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Tuesday, 14 December 2021

Egypt’s renewables are on the rise, but they’re not moving quickly enough

The IEA says the world will add 4.8k GW of renewable energy in the next five years — what’s Egypt’s share of that growth? 2021 was a big year for renewable energy, with almost 290 GW of capacity expected to be added this year alone, according to the International Energy Agency’s (IEA) forecast report on renewables in 2021 (pdf). This growth is forecast to accelerate in the next five years, with renewable electricity capacity expected to increase by over 60% between 2020 and 2026, reaching more than 4.8k GW, the IEA forecast. This is projected to account for almost 95% of the increase in global power capacity through 2026.

Egypt’s renewable capacity is set to rise by 68% or 4 GW over the coming five years, the IEA estimates. This would bring Egypt’s total capacity to around 10.1 GW by 2026, up from 6.1 GW currently, according to the most recent data (pdf) from our New and Renewable Energy Authority (NREA).

This increased capacity is expected to be led by wind power (specifically onshore), which is projected to see its capacity raised by a little over 2 GW in the next five years. Our current installed wind capacity currently stands at 1.1 GW, according to NREA. Utility-scale solar (think Benban solar plants) is expected to grow at a little under 2 GW, with roof and home-installed PV taking in the remainder.

As a matter of fact, we could potentially be the MENA region’s biggest wind power producers in five years, with Morocco coming in a close second in terms of projected wind capacity growth, slightly shy of 2 GW.

That said, Egypt did come in fourth in the region in terms of projected renewable energy capacity increase, coming in behind the UAE, which is increasing its capacity by 6 GW, Saudi Arabia (also 6 GW), Israel (5.2 GW), and only narrowly beating out Morocco (3.8 GW). We are expected to make up 12.5% of the region’s expected 32 GW in new renewable energy capacities in 5 years.

Private sector driven growth: The big driver for this jump will be “unsolicited bilateral contracts with the state-owned utility,” the IEA notes. This effectively means private sector developers building and operating plants and selling the power to the Egyptian Electricity Transmission Company, which would then distribute to homes. This would imply that the private sector will see a bigger share of renewable energy generation in the coming five years. Currently, the private sector generates about 2.1 GW or 34.4% of Egypt’s installed renewable capacity.

The pipeline: Electricity Minister Mohamed Shaker announced plans late last year to authorize 2.4 GW of renewable energy projects by 2022, with the ministry tapping international players to build wind farms capable of producing 1.7 GW costing a combined USD 1.5 bn to implement, the sources said. We plan to bring you details of Egypt’s pipeline of projects when we do our Year in Review.

Beware the great electricity glut: Our push to expand our renewables is not without risks, with the biggest threat being our overcapacity, warns the report. We’ve extensively covered last year how Egypt’s oversupply — which sees us being able to generate around 60 GW but with a peak demand of only around 30 GW — has hurt renewable energy projects. The government took steps to limit renewable energy generation so as to not exacerbate the oversupply issue, largely through changes to Egypt’s net metering system — a pay-as-you-go billing system for renewable energy producers, which the report takes note of. It also states that the government canceled an independent power producer auction for a 200 MW of solar PV.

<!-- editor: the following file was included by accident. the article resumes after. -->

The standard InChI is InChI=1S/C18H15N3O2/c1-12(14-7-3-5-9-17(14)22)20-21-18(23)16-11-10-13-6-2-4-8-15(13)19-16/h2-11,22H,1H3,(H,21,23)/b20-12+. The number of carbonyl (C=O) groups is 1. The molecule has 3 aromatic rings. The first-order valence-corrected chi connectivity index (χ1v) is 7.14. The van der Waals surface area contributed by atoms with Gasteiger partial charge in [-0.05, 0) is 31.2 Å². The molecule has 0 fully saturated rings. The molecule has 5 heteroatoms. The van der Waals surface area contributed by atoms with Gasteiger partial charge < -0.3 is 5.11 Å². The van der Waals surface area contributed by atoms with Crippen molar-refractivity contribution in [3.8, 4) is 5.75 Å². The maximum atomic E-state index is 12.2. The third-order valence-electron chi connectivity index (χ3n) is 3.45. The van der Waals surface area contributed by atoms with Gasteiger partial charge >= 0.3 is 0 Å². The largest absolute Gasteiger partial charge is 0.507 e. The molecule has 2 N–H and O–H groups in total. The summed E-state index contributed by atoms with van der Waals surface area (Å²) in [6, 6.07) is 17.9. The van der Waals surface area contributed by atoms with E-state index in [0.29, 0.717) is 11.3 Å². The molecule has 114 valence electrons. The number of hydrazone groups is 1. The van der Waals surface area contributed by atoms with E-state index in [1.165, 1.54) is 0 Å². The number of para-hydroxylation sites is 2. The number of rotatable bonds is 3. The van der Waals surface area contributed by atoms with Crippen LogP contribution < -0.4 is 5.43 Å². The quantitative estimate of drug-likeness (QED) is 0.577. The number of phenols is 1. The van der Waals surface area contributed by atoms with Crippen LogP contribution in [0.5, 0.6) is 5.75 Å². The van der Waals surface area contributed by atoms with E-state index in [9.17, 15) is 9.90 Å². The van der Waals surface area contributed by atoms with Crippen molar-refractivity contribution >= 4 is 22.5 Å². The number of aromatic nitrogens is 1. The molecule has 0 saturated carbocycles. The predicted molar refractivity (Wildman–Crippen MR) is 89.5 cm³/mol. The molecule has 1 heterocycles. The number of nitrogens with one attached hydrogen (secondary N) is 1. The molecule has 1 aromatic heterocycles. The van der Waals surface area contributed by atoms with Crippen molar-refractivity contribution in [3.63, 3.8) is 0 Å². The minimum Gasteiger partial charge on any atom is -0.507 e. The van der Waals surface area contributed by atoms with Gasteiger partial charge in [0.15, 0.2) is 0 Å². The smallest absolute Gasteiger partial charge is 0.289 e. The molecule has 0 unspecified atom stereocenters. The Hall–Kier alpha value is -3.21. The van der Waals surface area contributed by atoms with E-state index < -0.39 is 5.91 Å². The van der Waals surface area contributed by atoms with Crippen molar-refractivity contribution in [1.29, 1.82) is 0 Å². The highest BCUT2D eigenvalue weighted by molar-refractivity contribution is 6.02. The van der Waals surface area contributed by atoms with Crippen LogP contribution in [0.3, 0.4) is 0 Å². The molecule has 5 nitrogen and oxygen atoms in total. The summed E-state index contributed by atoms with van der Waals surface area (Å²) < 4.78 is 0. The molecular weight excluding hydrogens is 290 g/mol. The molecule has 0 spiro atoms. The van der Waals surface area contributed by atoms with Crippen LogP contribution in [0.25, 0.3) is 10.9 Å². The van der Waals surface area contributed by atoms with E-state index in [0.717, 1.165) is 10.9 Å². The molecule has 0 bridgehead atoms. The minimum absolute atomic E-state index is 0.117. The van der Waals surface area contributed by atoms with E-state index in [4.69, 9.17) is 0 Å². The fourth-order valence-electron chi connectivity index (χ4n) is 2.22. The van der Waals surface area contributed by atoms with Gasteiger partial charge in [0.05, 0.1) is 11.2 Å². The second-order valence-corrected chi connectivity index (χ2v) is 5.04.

And covid: Not noted in the report, however, is the risk from covid-induced inflation and supply chain woes. ACWA Power and Al Nowais both put in requests to the government to delay their projects back in September, with reports citing rising shipping costs and an increase in the prices of solar cells. Al Nowais itself had been looking to sell its Benban solar park license in order to fund its ongoing projects, the local press reported at the time.

A long way to go still: While a 68% growth in five years is nothing to balk at, Egypt did up its renewables targets at COP26, with the government announcing that it wants renewable energy to make up 42% of the country’s electricity generation by 2030, moving the deadline forward by five years. That would mean quadrupling our current share of renewable energy as a proportion of total capacity in the next eight years. That would require a combination of rapid renewable energy development at the expense of new fossil fuel plants (which we saw with the ACWA Power plant in Luxor) coupled with increasing electricity exports through grid connection projects (we already have agreements with Saudi, Jordan, Iraq, Cyprus and Greece) and a winding down of existing fossil fuel plants.

Your top climate stories for the week:

  • FinMin goes green: The government will introduce next March a stimulus package to aid Egypt’s transition to a green economy, Vice Minister of Finance Ahmed Kouchouk said.
  • Green bonds galore: Egypt will join JPMorgan’s Environment and Governance Index by the end of January 2022 with a weighting of 1.2%, according to Finance Minister Mohamed Maait.
  • The Sovereign Fund of Egypt is considering issuing green bonds soon, according to fund CEO Ayman Soliman.
  • Green finance front and center for COP27: Innovative finance tools are key to ensuring that COP26 commitments are actionable at next year’s COP27 in Sharm El Sheikh, International Cooperation Minister Rania Al Mashat said.

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